Toshiba launches 14-inch USB powered monitor

Faux leather clad portable display

Editor’s note:  An update was requested with the following details.

The Toshiba website states explicitly that the need for the additional power adapter is to enable the screen to reach 220 nits.  Therefore, without the power supply, the screen brightness is lower.  Additionally, the power supply will add weight to the overall solution, which is not stated in the weight specifications (.38lbs) and also adds $39.99, making the overall cost of the monitor start at $239.

For whatever reason there seems to be something of a drive in making portable displays this year and we’ve already seen a 15.4-inch model from Mobile Monitor Technologies that launched during CES. Now Toshiba (TOSBF) has entered the market with a solution of its own that has one unique selling point it’s powered over the same USB port that it uses to connect to the notebook.

Although the Mobile Monitor as Toshiba simply calls it only measures 14-inches diagonally, it still offers a higher resolution that the Monitor2Go from MMT, as Toshiba has gone for a 16:9 1366×768 panel over the 16:10 1280×800 screen in the Monitor2Go. This does have another advantage; it’s the same resolution as most 11.6-15.4-inch notebook screens and as such it should pair up well with any notebook.

The panel might not be the best LCD panel around as it only supports 256,000 colors, has a contrast ratio of 400:1, a brightness of 220nits and what today would be considered a very slow response time of 16ms, all of which aren’t exactly impressive specs. This seems to be the kind of trade-off you have be willing to make to get a USB powered display, but it should still be good enough for things like presentations and other simpler types of graphics as well as normal office work.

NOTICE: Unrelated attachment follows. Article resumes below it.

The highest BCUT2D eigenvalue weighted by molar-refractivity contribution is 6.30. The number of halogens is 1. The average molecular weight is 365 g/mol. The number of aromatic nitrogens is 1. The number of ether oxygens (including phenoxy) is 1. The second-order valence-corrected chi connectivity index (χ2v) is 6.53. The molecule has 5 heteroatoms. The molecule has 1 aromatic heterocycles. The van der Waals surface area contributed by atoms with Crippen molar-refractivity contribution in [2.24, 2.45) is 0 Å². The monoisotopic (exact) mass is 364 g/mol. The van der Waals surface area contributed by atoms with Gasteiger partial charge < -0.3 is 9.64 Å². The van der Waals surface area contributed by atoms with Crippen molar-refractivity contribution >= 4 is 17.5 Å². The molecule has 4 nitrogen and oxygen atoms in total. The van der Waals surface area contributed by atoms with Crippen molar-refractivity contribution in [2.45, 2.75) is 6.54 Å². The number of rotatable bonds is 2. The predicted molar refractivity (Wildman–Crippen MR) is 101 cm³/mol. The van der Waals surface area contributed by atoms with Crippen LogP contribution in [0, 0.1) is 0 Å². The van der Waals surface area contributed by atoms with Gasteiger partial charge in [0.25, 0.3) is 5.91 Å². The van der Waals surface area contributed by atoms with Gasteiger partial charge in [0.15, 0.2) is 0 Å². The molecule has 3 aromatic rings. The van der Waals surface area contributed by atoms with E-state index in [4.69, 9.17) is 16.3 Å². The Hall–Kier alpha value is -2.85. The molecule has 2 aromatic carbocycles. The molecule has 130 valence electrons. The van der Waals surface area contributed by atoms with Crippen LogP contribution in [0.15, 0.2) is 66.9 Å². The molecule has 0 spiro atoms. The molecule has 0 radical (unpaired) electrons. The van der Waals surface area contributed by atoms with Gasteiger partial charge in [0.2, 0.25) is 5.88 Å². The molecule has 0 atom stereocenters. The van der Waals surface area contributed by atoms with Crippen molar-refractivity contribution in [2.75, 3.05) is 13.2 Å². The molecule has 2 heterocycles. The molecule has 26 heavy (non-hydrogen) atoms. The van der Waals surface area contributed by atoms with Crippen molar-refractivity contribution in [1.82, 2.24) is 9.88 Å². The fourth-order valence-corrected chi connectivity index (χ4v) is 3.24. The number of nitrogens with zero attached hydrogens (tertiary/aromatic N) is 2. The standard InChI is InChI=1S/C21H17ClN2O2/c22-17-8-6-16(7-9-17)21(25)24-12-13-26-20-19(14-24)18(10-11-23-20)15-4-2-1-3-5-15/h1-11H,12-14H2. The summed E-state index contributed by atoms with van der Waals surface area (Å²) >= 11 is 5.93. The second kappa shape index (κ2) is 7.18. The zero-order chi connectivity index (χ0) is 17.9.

Toshiba’s Mobile Monitor is also far more portable than the Monitor2Go thanks to its relatively low weight at 1.27kg (2.8lbs) compared to 1.81kg (4lb) for the Monitor2Go. For whatever reason Toshiba is offering an optional power adapter, even though it’s apparently not needed which seems a bit odd, although presumably this is for notebooks that aren’t able to deliver enough power to the display over USB. It’s worth noting that the display requires two USB ports as it connects via a Y splitter, so in other words it appears to draw 1A rather than the 500mA each port supplies.

As the Mobile Monitor uses DisplayLink technology it’s limited to Windows 7, Vista and XP. It’s supplied with a vinyl faux leather case that not only protecting it during transport, but it also houses the USB cable and works as a stand for the display. We quite like what Toshiba has come up with, but ultimately the quality of the panel judging by the specifications is disappointing and at $199.99 it’s also quite an expensive notebook accessory, although the portability aspect is an undeniable selling point here compared to a standard desktop monitor.S|A

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